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View of farm fields
UC Santa Cruz Farm CSA
Week 10 – August 9 and 12
What's in the Box?

Strawberries – Albion

Basil – Aroma

Beets – Red Ace

Chard – Rainbow

Cucumbers – Suyo Long

Head Lettuce – Panisse, Red Butter

Spinach – Renegade

Summer Squash – Magda, Costata Romanesco, Yellowfin, Raven
former CSA pick up shed
Chadwick Garden citrus trees and garden beds
On Friday, August 12, CSA box pickup will be at the Market Cart
(corner of Bay and High Street), from noon until 6:30 p.m.
Notes from the Field

This past week was break week for the CASFS apprentices. We are more than halfway through the program, having completed our rotations through the three different sites (Field, Farm Garden and Chadwick Garden). Some people struggled with having to decide in which site they want to spend their final 10 weeks of the program. Everyone's fate for the "Final 10" were revealed prior to break week, and amazingly, it appeared that nearly all were placed in their first choice. 

With this somewhat stressful process completed, most of the apprentices scattered to various destinations during break week, leaving 15 of us to "hold down the fort." We were split up among the three sites, and assigned various duties for the week. I was happy to be assigned to the Chadwick Garden, where I will also spend my Final 10 weeks. I had no expectations for break week, so it was a great surprise to me that it turned out to be glorious.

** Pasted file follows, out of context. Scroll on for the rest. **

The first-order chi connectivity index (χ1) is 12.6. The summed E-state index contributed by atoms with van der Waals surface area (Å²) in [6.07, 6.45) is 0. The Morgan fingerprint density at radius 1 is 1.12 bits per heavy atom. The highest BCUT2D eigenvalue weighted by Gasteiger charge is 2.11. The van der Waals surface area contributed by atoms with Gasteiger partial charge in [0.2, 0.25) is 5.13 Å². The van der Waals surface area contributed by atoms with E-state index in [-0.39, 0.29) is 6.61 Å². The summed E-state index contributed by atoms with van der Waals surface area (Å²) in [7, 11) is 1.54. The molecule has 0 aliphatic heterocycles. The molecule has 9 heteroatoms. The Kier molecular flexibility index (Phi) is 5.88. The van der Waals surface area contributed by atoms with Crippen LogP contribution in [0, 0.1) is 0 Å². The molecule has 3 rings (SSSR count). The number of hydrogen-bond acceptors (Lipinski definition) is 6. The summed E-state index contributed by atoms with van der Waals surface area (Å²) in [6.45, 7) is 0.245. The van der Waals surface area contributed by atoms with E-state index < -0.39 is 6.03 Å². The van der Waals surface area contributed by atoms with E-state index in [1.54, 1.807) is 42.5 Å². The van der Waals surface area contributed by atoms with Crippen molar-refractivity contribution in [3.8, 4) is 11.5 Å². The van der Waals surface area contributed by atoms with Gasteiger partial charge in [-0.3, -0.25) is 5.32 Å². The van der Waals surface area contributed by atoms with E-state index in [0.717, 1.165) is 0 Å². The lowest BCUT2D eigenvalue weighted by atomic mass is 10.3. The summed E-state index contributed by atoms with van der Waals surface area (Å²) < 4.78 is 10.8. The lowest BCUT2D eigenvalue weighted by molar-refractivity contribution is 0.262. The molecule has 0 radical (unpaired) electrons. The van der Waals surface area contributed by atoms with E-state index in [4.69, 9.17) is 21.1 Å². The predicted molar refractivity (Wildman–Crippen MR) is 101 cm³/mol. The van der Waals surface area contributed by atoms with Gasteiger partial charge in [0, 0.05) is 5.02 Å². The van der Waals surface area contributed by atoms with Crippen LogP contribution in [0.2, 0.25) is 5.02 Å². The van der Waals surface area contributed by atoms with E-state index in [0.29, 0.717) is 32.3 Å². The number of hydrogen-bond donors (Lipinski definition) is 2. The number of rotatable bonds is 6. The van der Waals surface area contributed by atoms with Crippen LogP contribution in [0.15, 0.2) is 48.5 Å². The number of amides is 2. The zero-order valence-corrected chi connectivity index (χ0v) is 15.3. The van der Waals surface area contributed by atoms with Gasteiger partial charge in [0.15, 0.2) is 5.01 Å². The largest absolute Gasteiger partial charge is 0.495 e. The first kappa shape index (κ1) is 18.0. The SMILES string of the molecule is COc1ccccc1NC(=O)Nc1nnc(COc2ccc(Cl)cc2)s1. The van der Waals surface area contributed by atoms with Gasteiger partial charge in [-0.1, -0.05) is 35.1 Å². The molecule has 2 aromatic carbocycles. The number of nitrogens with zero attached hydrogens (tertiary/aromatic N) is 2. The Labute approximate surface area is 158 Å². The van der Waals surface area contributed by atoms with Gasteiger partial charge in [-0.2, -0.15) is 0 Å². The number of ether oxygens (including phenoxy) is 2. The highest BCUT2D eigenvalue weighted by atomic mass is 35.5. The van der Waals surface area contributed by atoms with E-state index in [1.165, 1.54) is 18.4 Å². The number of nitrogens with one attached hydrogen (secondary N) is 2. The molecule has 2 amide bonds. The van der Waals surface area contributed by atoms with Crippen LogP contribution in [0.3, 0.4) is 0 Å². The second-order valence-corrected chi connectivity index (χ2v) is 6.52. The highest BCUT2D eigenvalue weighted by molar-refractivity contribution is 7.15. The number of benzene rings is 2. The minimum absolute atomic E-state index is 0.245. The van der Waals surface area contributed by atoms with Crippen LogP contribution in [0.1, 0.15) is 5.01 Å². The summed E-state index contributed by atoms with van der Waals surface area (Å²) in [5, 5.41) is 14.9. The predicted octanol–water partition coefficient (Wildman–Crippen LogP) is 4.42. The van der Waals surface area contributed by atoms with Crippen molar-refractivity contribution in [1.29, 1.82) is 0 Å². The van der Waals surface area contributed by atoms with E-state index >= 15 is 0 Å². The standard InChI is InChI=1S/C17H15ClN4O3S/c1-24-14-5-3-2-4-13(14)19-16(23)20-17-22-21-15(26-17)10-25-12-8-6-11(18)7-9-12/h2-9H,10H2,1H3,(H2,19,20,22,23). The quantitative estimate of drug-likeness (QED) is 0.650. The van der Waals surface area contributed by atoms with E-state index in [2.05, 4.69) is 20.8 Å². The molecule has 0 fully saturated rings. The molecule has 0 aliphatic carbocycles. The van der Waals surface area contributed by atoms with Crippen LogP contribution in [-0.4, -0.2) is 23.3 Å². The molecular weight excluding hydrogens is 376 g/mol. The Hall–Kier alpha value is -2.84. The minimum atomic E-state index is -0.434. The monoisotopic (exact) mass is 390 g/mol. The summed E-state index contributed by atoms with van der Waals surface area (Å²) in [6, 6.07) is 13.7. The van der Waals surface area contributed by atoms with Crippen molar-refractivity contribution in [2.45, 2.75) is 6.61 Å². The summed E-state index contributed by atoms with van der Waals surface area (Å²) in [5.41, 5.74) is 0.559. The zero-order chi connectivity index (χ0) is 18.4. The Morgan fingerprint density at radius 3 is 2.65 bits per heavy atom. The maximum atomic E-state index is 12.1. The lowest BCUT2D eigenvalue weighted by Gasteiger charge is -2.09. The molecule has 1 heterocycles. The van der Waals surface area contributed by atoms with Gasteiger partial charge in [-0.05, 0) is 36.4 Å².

Whereas meals are normally prepared by two apprentices according to a daily sign-up schedule, with breakfast programmatically starting at 6:45AM and dinner at 5:30PM, break week meals unfolded at a languid pace. Multiple people stepped in to cook, and we enjoyed great food. During the day, with smaller work crews at each site and minimal instructions given, our tasks somehow felt more purposeful.

Evenings featured an impromptu game of "One Night Ultimate Werewolf" one night, and a movie in the Farm Center another. Perhaps the highlight was the "Weird Corn Party" on Wednesday night. The note on the board announcing the event simply stated that it would occur in the corn field at 8pm. Since weirdness is embraced at CASFS, it proved to be memorable - think iridescent purple wigs, shimmery gold fish-scale blouses, Quija board, all surrounded by Christmas lighting in the middle of a corn field.

In the Up Garden (as we refer to the Chadwick), Orin described the available tasks at the beginning of the week. Weeding the Bermuda grass and Oxalis that were taking over the Rose & Apple Terrace appealed to me. With the rich moist soil of the Up, the act of weeding provides a certain pleasure. Working by myself, it felt quite meditative and therapeutic.

A section of soil can be forked, and by plunging your hands in it to grab the Bermuda grass, its roots yield in a most satisfying manner to a strong steady pull. Over the course of the week, the slope was gradually cleared of weeds and mulched over, further revealing the beauty of the roses and perennials that inhabit it.

Such experiences help make me feel ever more connected to the land, and the magnificence of nature. I am filled with hope, and everything seems possible.
– Warren Uesato
1st Year Apprentice